[11]         The court of appeals also has determined that the use of juvenile adjudications to compute a defendant’s criminal history score does not violate the defendant’s due process or equal protection rights.  State v. Little, 423 N.W.2d 722, 724-25 (Minn. App. 1988), rev. denied (Minn. July 6, 1988). 

[12]         At the same time we note that juvenile felonious behavior is not treated the same under our system as adult behavior.  The Minnesota Sentencing Guidelines reflect a balanced policy judgment to include certain prior juvenile adjudications in a defendant’s criminal history score.  Under the Guidelines, juvenile adjudications are counted in calculating criminal history score if the conduct would have been a felony had the offender been an adult at the time the offense was committed.  Minn. Sent. Guidelines II.B.4.  Juvenile offenses are not counted the same as felony convictions.  Id.  Juvenile adjudications are counted only if the offender was over 14 years old at the time of the offense and is less than 25 years old at the time of felony sentencing.  Id.  Two such juvenile adjudications are needed to accumulate one point and “generally, an offender may not receive more than one point on the basis of prior juvenile offenses.”  Id. cmt. II.B.405.

The commentary to the Guidelines notes that the Guidelines Commission conducted “several public hearings devoted to the issue of using juvenile records in the criminal history index.”  Id. cmt. II.B.401.  The result of those hearings was a balanced approach that takes into account prior felonious behavior to a more limited extent than if the offender were tried as an adult.  See State v. Torgerson, 329 N.W.2d 63, 65 (Minn. 1983) (noting the intent of the Guidelines “to allow use of a defendant’s juvenile record in determining his criminal history score only if the defendant has twice been through the juvenile court system and twice been adjudicated delinquent”).  As noted by the Kansas Supreme Court when addressing this issue, “[i]t is difficult to justify upending the [Guidelines] without an unmistakable mandate from the United States Supreme Court.”  State v. Hitt, 42 P.3d 732, 740 (Kan. 2002).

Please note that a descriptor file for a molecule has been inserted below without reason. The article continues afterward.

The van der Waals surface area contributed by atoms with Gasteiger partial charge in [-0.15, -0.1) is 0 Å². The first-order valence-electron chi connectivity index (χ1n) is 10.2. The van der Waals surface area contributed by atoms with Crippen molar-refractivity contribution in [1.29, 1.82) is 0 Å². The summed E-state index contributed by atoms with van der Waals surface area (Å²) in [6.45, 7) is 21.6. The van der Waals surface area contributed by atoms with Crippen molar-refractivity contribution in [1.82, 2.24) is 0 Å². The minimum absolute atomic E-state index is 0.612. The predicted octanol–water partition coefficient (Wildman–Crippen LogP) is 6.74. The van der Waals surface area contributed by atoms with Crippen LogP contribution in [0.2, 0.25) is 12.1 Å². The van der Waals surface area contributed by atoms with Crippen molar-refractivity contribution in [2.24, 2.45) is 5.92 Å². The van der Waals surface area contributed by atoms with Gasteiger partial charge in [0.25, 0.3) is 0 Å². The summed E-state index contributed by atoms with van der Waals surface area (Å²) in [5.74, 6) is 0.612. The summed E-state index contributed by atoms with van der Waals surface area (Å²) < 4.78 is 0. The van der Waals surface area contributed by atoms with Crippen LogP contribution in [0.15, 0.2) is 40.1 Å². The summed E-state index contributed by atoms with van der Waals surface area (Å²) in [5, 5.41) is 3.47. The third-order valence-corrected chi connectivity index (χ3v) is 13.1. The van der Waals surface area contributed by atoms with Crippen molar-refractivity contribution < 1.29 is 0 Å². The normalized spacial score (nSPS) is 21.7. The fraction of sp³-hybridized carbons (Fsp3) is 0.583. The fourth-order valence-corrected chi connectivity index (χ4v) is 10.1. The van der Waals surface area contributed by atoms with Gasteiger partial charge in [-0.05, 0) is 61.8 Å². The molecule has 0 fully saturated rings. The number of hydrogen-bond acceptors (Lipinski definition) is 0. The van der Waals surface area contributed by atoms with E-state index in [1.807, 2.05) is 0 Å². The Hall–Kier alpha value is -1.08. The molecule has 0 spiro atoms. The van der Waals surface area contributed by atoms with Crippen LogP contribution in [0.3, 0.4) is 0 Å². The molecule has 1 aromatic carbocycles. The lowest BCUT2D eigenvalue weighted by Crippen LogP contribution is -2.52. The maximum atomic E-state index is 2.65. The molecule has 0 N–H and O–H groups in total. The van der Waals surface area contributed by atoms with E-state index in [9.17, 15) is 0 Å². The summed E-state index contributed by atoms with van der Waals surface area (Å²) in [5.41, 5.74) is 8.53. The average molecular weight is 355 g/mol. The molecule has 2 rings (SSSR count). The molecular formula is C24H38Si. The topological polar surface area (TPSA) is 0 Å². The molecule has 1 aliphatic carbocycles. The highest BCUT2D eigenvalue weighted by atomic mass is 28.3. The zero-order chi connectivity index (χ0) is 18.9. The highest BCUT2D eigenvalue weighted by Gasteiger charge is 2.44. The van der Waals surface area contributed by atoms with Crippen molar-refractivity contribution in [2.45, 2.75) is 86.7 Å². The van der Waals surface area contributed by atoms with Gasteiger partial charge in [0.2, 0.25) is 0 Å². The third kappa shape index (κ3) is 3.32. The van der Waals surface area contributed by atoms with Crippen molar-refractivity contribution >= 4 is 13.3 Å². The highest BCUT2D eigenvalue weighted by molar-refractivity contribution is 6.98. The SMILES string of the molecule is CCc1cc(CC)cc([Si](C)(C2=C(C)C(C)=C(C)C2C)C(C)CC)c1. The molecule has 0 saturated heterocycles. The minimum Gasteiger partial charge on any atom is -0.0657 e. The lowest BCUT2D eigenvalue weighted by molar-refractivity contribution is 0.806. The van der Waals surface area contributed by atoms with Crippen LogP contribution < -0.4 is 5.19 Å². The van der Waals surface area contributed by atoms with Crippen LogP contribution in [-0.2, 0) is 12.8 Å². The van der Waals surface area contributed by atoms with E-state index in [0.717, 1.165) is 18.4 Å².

[13]         See, e.g., United States v. Burge, 407 F.3d 1183, 1190 (11th Cir. 2005); United States v. Jones, 332 F.3d 688, 696 (3d Cir. 2003); United States v. Smalley, 294 F.3d 1030, 1032-33 (8th Cir. 2002); Nichols v. State, 910 So.2d 863, 865 (Fla. Ct. App. 2005); Ryle v. State, 842 N.E.2d 320, 322 (Ind. 2005); State v. Hitt, 42 P.3d 732, 740 (Kan. 2002); State v. Deters, 837 N.E.2d 381, 385 (Ohio Ct. App. 2005), rev’d in part on other grounds sub nom. In re Ohio Criminal Sentencing Statutes Cases, 847 N.E.2d 1174, 1178 (Ohio 2006); State v. Mounts, 122 P.3d 745, 747 (Wash. Ct. App. 2005).  There is authority to the contrary.  See United States v. Tighe, 266 F.3d 1187, 1194 (9th Cir. 2001); State v. Harris, 118 P.3d 236, 246 (Or. 2005); State v. Brown, 879 So.2d 1276, 1289-90 (La. 2004). 

[14]         Given the great weight of the authority in support of this result, we do not agree with the dissent’s characterization of the result reached here as somehow creating a “new rule.”